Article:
August 2015: Why You Should Have A Written Leadership Philosophy

This article first appeared in the Summer 2015 issue of Leader To Leader Journal


In the summer of 1992 I was a junior officer assigned to the US Army’s prestigious Berlin Brigade, whose Cold War mission to counter Soviet strength in Germany’s historic capital had changed drastically with the fall of the Berlin Wall and the collapse of the USSR.  We would now be a rapid deployment force available for missions anywhere in Europe.  Practically, this meant a unit designed to fight on foot in a large city now had to be ready to take on tank formations anywhere on the continent.  The transition was a huge challenge; frankly, many of the leaders had no idea how we were going to get the job done.


Then my six hundred man unit – 5th Battalion, 502nd Infantry Regiment  – part of the larger Brigade—got a new commander who had some very clear ideas: we were not only going to accomplish the mission, we would exceed expectations.  


Soon after joining us, Lieutenant Colonel Joe Rodriguez brought the organization’s leaders to a beautiful setting beside Berlin’s famous Lake Wannsee, where he spent an hour walking us through his background, his values, his eighteen-year military career, and even some of his childhood experiences.  He let us see who he was and, most importantly, told us his expectations of our performance. He even claimed he knew our true potential.


I didn’t realize it at the time, but that was my first exposure to a written leadership philosophy. What happened afterwards was nothing short of amazing.  We went from being a pretty darn good unit to a GREAT one.  As I look back now – this one single hour is the reason why – it was the genesis of our transformation and ascent to excellence.  He let us know in no uncertain terms how we would perform as a team.  Our values, our mission, our goals and our standards were all made crystal clear.  Within weeks, both our morale and pride were up.  Naturally, peak performance followed.  The culmination of our team growth was the following Spring at the Combat Maneuver Training Center (CMTC) in Hohenfels Germany where we did something that had never happened before.  In a mock battle, we defeated, no, we crushed an OPFOR (Opposing Forces) unit with superior equipment and battlefield insight. It was light Infantry (rifles and rucksacks) defeating Armor (tanks and mechanized troops).   The business equivalent would be a local mom and pop shop beating out Wal-Mart or Target for exclusive rights to box stores in a city of a million people or perhaps a ten person start-up beating out IBM for a billion dollar IT services contract.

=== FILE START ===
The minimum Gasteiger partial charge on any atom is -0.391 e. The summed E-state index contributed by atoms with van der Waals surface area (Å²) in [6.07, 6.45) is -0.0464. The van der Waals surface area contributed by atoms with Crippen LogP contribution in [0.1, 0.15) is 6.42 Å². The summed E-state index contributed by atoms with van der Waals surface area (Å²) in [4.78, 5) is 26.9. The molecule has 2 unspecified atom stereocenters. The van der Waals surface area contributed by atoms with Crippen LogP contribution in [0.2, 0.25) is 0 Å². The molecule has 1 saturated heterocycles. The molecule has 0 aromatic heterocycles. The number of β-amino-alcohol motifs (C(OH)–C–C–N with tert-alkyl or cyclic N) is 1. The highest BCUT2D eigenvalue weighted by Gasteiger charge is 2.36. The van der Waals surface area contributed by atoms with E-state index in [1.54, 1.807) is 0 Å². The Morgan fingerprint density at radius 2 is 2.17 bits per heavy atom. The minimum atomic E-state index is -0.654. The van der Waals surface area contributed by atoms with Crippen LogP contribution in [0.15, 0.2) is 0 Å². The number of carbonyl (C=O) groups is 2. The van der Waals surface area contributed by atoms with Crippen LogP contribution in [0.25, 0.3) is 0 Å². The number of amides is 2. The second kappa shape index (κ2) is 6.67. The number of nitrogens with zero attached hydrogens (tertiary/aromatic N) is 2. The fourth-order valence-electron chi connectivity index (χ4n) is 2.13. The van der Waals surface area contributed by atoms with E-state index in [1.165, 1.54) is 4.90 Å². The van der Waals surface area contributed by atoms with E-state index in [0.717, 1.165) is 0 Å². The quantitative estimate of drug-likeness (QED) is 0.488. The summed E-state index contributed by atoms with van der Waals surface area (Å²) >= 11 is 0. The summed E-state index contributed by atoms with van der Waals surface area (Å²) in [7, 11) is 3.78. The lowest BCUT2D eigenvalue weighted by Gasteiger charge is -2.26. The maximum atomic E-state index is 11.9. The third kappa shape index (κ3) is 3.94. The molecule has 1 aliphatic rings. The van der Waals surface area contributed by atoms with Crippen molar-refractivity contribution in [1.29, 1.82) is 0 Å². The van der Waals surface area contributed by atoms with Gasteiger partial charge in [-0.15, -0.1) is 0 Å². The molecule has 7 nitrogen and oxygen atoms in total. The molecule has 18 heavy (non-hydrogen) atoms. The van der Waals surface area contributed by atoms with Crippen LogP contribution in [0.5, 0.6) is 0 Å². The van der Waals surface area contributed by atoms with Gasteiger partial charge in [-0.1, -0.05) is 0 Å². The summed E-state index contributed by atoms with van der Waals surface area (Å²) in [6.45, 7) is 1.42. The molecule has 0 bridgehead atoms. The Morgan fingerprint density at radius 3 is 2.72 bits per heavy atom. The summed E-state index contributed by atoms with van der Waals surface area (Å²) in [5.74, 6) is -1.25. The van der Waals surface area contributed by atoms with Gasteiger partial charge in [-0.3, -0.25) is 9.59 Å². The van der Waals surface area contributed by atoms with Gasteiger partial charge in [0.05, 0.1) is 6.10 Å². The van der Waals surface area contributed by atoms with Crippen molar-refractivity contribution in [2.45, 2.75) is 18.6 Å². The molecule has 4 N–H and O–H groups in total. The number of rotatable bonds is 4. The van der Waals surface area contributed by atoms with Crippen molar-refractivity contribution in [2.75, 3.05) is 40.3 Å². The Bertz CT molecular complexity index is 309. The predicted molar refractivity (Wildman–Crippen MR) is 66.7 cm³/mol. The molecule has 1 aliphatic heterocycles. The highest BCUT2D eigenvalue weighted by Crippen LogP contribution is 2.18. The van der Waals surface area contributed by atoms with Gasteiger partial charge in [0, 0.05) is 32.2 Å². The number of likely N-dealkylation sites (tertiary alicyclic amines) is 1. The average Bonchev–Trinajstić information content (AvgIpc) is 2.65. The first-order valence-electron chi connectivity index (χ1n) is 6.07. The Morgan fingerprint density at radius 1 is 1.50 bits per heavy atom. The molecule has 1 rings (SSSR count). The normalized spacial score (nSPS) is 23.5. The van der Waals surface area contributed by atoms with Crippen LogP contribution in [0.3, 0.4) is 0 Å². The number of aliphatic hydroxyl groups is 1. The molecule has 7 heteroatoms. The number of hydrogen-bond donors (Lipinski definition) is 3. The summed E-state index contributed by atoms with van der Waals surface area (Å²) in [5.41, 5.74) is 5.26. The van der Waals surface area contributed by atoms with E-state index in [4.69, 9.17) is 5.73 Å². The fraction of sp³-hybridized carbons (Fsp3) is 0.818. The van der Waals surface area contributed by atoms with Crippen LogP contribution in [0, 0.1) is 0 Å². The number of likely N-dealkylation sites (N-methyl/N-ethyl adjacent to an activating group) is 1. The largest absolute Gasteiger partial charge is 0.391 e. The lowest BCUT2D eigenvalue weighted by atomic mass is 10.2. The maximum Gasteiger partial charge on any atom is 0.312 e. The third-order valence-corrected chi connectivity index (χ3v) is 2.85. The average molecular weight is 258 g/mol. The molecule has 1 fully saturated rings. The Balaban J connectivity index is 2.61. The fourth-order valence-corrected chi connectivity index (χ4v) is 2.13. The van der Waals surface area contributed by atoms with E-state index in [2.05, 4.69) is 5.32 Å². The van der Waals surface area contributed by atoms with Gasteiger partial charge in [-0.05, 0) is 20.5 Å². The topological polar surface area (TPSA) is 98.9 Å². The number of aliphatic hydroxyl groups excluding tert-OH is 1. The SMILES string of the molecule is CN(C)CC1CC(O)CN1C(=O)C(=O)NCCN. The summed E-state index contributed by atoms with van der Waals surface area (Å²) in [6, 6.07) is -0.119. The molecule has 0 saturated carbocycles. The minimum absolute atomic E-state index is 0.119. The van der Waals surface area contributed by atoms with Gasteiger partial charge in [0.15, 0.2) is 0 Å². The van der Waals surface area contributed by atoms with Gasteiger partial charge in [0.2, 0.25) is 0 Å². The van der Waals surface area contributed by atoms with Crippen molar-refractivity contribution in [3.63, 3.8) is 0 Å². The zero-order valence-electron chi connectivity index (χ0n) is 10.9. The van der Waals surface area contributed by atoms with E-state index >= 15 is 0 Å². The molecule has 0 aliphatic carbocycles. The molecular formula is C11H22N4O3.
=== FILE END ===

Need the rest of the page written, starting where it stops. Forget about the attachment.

You don’t have to be a military commander, a CEO, or even a gifted orator to inspire and motivate your team. You certainly don’t have to enter combat or conduct war games to prove your team’s capabilities.  But, we can all take a lesson from LTC Joe Rodriguez and others like him who have taken the time to think through, develop, and then communicate a Personal Leadership Philosophy.   


I developed my written Personal Leadership Philosophy and shared it with my company. In fact, it is part of ThunderCat Technology’s employee handbook that each person gets their very first day.  Over the past 6 years we have gone from $29 Million to over $400 Million in revenues and we were recently named “Best Places To Work in Virginia” and one of “America’s Most Promising Companies” by Forbes magazine.  I have personally helped more than 100 people develop and communicate theirs as well.  I have seen over and over the impact that it can have on careers and companies.


What Exactly Is A Personal Leadership Philosophy?

Writing a philosophy is a very personal exercise and must begin with answering some serious questions about who you are, what you believe in, what you value, your priorities and your expectations of yourself and others.


Quite simply, a Personal Leadership Philosophy is nothing more than a written statement that is developed to help you communicate to your team how they will perform. I have seen many versions including 17 bullet points, a PowerPoint with pictures, and even one that resembled a sonnet. In general the things you should include are:

  • Personal Values – what you believe in; such as honesty, commitment, respect for others.
  • How You Will Work – description of how you will carry out your responsibilities.
  • Expectations – what you expect of others and what they can expect of you.
  • Non-negotiables – what you will demand and what you will not tolerate.
  • Priorities – what’s important, and in what order.
  • Personal Idiosyncrasies – your peculiar likes or “pet peeves”
  • Commitment – your willingness for feedback


If this seems a bit much or too detailed, really all you are trying to communicate is quite simple: What I believe, what you can expect of me, what I expect of you, and how we can work best together.


How Should I Develop It?

The philosophy will only be effective if it is read, so keep it short. Most leaders are able to keep theirs to no more than two typewritten pages. A one-pager is even better.


There are many ways to develop yours.  There is no wrong way.  But feel free to try the following to get started:


Step 1. Define what you think an effective leader should do. The best way to do this is make a list of the qualities of the best and worst leaders you have known.


Step 2. Compare and contrast the “best” and “worst” lists.


Step 3. Using your descriptions, analyze your leadership style and personality. What top three or four characteristics do you want to be known for?  Get them down in writing as if you were explaining them to your child. State the ethical rules you infer from these values.